A Commercial Teaching Message Should Be A Drama, Not A Horror Story
Marketing | Jan 24, 2019 | 3 min read
In his new book, This Is Marketing, Seth Godin draws a critical distinction between constructive tension and fear. Commercial teaching focused on fear can have the opposite effect of what is intended and miss an opportunity to motivate customers to action.
Many marketing gurus will argue the benefits of using fear to capture attention, and point to solid behavioral science to make their case. This blog by Neil Patel is a good example. Loss aversion is a powerful motivator. But having learned this, the temptation is to crank the fear dial as high as it can go. A more balanced strategy is needed, and Seth Godin has a great perspective on it.
Seth's new book is out. It's fantastic! At one point he talks about the concept of “tension” in a commercial teaching situation. This got me very excited, given our focus at Challenger, both on commercial teaching, and for many years on the constructive use of tension in commercial teaching conversations.
Seth brings an interesting caveat to the tension idea. In a related blog, he writes, “Tension [not fear] is the hallmark of a great educational experience.” He's put his finger on a critical nuance. How often do we conflate tension and fear, looking for ominous arguments that will scare the customers we teach to action? We center the message on grisly details meant to shock; YOUR CUSTOMERS WILL HATE YOU!, YOUR EMPLOYEES WILL LEAVE! We throw these out like a monster suddenly jumping from the shadows in a cheap horror movie.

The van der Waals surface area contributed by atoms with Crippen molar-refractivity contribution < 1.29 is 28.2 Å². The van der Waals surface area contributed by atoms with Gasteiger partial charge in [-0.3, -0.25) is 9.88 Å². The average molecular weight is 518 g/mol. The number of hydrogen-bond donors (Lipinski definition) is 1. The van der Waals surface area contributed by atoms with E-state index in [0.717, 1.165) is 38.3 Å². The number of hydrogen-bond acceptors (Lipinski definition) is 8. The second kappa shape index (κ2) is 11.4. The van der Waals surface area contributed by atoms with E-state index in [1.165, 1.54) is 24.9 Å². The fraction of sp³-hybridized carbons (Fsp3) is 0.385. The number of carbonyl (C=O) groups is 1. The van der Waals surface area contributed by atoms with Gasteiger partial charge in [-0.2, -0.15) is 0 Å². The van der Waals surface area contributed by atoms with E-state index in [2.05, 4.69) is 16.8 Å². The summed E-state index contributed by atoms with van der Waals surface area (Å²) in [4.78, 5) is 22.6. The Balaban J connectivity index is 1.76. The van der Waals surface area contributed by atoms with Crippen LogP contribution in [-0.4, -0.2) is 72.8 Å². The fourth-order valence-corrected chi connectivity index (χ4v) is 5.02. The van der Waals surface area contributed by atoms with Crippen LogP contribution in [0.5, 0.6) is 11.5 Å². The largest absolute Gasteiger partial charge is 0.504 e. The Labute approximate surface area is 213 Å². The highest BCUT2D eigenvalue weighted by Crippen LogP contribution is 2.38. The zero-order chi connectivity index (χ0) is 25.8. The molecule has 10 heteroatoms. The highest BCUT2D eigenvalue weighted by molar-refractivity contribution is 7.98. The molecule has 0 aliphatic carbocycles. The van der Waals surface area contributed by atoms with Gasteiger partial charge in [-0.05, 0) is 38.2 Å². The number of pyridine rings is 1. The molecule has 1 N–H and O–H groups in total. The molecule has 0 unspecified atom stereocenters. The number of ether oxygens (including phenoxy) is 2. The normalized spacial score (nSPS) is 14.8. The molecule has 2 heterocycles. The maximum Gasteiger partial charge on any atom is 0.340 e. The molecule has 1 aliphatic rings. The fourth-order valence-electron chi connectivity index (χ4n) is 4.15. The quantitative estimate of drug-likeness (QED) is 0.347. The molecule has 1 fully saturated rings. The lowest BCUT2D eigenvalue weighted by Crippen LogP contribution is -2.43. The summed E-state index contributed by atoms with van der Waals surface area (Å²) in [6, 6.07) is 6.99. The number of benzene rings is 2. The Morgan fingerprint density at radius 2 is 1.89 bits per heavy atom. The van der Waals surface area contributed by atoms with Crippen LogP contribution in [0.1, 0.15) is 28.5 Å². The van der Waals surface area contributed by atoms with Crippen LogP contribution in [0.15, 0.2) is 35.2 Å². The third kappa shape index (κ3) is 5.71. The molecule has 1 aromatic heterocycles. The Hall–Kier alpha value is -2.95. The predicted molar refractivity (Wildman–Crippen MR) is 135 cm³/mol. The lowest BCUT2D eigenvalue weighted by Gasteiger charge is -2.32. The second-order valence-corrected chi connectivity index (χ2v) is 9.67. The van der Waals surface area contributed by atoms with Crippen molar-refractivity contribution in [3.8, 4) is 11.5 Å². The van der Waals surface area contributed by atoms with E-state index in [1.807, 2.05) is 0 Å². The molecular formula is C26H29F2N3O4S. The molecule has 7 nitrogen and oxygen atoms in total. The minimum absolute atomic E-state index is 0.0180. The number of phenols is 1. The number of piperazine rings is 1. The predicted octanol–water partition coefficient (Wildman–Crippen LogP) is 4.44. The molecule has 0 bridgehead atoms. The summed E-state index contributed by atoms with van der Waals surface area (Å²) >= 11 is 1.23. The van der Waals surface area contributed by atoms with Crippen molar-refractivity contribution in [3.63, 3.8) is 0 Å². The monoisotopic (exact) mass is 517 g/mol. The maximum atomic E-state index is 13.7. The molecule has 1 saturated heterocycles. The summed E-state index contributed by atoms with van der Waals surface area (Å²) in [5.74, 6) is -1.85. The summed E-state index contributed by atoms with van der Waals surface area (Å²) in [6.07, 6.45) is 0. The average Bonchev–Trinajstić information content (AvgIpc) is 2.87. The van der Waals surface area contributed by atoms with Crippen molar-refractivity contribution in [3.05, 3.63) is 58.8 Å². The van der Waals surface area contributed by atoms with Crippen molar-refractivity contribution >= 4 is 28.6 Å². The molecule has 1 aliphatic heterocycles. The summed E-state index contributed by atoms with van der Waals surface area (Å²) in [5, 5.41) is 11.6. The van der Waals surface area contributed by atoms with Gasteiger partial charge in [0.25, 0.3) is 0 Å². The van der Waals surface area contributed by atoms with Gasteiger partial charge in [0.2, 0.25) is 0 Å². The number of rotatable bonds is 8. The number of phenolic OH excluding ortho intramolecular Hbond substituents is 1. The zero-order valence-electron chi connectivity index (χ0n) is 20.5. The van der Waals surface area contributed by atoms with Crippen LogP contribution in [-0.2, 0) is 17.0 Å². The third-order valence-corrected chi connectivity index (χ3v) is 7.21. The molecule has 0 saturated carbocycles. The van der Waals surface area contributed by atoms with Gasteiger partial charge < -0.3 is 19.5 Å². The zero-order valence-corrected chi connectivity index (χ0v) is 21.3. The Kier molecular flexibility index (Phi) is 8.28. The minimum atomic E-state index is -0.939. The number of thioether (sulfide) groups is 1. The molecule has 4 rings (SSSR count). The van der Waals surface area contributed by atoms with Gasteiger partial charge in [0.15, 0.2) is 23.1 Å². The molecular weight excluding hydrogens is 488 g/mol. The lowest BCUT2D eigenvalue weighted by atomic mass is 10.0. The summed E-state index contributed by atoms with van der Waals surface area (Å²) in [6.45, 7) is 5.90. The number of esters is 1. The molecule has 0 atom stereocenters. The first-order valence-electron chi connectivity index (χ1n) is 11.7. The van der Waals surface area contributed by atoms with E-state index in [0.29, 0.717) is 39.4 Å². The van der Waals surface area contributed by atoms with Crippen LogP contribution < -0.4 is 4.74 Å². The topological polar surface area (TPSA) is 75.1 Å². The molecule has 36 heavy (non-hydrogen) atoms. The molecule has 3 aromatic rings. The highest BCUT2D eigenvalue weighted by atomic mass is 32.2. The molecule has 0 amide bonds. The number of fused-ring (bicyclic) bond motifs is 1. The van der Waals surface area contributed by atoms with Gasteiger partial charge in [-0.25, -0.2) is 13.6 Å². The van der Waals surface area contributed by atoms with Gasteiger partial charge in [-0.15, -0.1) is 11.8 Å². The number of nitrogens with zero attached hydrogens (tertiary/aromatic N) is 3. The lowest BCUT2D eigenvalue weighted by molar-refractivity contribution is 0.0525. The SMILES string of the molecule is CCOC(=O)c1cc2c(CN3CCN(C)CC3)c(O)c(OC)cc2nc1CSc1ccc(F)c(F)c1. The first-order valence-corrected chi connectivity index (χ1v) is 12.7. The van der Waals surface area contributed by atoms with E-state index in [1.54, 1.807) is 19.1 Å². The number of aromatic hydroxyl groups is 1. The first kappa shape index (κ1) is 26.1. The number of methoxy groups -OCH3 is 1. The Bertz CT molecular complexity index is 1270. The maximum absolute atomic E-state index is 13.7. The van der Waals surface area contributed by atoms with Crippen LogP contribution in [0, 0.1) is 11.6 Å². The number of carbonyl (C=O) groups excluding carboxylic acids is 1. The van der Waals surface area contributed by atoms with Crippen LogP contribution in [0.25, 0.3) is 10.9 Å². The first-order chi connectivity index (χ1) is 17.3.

Horror stories come with an undesirable consequence. Fear is not constructive. Rather, it’s distracting and, worse, debilitating. Customers become more cautious, more uncertain and feel less in control of their circumstances when we teach with fear. If they catch on to the tactic, they feel manipulated.
Constructive tension when teaching customers is the subtle anticipation of learning something they don’t already know. As Seth Godin writes, "The tension of if I learn this, will I like who I become?"
Playwright David Mamet says of great plays, “we wish for a closely fought match that contains many satisfying reversals, but which can be seen, retroactively, to have always tended toward a satisfying and inevitable conclusion.”
In marketing, like art, the audience engages in uncertainty, not because they fear the outcome, but because they curiously anticipate it. Here are a few ideas for building tension, not fear in your commercial teaching.
Like creating good art, building commercial teaching messages filled with tension is a craft refined over time. Not everyone can do it well, which means the talented have a comparative advantage. Writing a horror story to give your audience a startled reaction is the easy path, but it’s formulaic and quickly forgotten. Don't take the easy path. Take the dramatic, true and sustained path; it leads to a better ending.
We recently hosted an event in Europe where Arco, a UK-based workwear and safety equipment supplier, presented a commercial insight message with a dramatic teaching narrative they used to motivate customers to action. Check it out below.